ANI:3D Computer Character Animation Main Page

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Successful animators must be more than good artists – they must be “actors,” able to convey thought and emotion through their characters’ appearance and movements. Building on the concepts covered in Fundamentals of Animation, 3D Computer Character Animation addresses the entire character design and animation process, from initial studies to the design and acting. It also covers modeling and animation techniques using 3D computer animation software. Over the course of this workshop, you will learn about traditional art and animation concepts utilized by successful character animators. You will also demonstrate these techniques yourself in a number of hands-on projects, including executing a convincing character animation of your own design.

  • Create your own 3D character animation: Use advanced modeling techniques to model, texture, and animate a 3D character of your own design.
  • Learn what makes an animation work: Examine principles of acting, movement analysis, anatomy, and facial structure to make your animations more convincing.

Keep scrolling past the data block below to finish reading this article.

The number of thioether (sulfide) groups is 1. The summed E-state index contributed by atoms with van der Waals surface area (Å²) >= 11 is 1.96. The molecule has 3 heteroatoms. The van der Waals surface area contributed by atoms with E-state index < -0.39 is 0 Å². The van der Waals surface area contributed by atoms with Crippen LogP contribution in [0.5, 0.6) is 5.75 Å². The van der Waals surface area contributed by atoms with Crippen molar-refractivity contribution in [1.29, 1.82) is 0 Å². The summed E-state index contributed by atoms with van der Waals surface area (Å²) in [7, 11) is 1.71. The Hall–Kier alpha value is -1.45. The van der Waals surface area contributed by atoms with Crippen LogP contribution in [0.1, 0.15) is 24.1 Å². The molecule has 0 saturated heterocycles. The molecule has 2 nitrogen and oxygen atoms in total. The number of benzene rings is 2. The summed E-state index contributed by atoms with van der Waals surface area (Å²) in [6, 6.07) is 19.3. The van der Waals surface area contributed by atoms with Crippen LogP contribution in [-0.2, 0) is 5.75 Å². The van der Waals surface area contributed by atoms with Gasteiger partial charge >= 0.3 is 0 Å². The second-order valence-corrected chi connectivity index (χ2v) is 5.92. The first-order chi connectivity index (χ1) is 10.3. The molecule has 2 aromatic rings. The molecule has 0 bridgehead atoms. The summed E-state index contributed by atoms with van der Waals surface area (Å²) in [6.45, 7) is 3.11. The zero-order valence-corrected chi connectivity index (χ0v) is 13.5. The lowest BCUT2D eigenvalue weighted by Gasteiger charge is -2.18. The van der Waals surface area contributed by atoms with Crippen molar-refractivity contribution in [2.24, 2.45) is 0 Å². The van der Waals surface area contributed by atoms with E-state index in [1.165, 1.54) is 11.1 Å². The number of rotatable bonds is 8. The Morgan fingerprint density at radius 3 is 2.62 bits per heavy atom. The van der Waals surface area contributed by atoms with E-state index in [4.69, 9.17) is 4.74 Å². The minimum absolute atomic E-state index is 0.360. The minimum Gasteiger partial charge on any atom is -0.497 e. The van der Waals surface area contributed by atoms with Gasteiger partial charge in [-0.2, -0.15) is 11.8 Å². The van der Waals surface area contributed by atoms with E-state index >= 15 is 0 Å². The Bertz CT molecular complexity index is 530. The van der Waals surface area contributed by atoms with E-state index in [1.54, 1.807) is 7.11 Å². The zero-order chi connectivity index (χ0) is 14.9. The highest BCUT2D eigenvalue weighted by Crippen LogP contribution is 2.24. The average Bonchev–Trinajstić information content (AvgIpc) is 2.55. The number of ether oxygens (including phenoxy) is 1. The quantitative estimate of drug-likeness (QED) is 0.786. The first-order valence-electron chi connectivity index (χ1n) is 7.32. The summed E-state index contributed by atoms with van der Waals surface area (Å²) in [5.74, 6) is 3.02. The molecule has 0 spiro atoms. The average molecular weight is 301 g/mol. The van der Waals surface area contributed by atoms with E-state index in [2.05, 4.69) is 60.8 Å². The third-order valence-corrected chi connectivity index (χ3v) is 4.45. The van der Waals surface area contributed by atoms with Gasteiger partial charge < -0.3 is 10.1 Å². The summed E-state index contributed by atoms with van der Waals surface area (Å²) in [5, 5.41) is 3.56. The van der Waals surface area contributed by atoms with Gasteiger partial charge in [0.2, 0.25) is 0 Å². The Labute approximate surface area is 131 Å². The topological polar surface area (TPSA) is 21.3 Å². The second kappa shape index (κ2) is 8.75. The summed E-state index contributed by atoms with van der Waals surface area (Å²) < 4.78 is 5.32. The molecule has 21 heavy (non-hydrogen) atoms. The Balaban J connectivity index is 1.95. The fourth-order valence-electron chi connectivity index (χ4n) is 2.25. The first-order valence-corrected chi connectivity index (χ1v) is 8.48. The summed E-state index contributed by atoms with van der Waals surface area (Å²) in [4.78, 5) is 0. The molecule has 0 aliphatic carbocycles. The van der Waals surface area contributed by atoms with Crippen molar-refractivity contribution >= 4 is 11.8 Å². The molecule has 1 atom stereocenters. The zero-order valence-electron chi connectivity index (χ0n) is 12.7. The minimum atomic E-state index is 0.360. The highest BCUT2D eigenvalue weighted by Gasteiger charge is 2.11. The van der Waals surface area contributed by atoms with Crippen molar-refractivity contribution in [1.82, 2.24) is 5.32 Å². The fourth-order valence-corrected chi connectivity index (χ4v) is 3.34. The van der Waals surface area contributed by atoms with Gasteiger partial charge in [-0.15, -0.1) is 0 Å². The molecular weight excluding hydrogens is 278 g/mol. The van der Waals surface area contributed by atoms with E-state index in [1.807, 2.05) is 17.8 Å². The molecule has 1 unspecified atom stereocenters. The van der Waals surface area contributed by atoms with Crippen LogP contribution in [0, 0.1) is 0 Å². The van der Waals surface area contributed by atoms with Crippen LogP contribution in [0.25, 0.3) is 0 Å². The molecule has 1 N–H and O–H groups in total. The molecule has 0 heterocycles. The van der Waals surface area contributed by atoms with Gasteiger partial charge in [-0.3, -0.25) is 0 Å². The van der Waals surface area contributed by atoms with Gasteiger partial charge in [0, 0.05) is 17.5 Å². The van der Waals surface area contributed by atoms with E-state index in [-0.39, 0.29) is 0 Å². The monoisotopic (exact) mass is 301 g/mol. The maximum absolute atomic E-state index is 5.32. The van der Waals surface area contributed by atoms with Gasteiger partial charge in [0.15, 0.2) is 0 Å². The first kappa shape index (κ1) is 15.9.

• Tell your story: Reinforce your traditional fine art, performance art, storytelling, and creative writing skills as you plan and execute your own animations.

Contents

The 3D Production Pipeline

The following list is an overview of the major steps needed to successfully complete any animation. Some of the steps, such as preproduction and post production, can be broken out into their own steps. Other steps will be covered only lightly until you become far more proficient in the use of the applications. Still, the pipeline will help you set up a useful routine as you learn to create your own animations. You will notice that the following chapters of this book parallel the pipeline you are learning about here.

Preproduction

Before you even get started on a project, you need to have an idea a goal, a story, characters, a look, a feel, and so much more. All these things need to be thought up and carefully planned before the animation gets into full production. Preproduction takes a huge amount of time compared to the other steps in the production line. The team researches, the story is written, the storyboards are made which show all the important decisions and shots in a movie, the visual concepts are created, the characters and places are designed, etc. This is one of the most critical parts of the production pipeline, because if your idea for your animation isn't thought out and planned, then all the other steps after are going to suffer and your animation most likely won't turn out very good. So plan ahead.

Modeling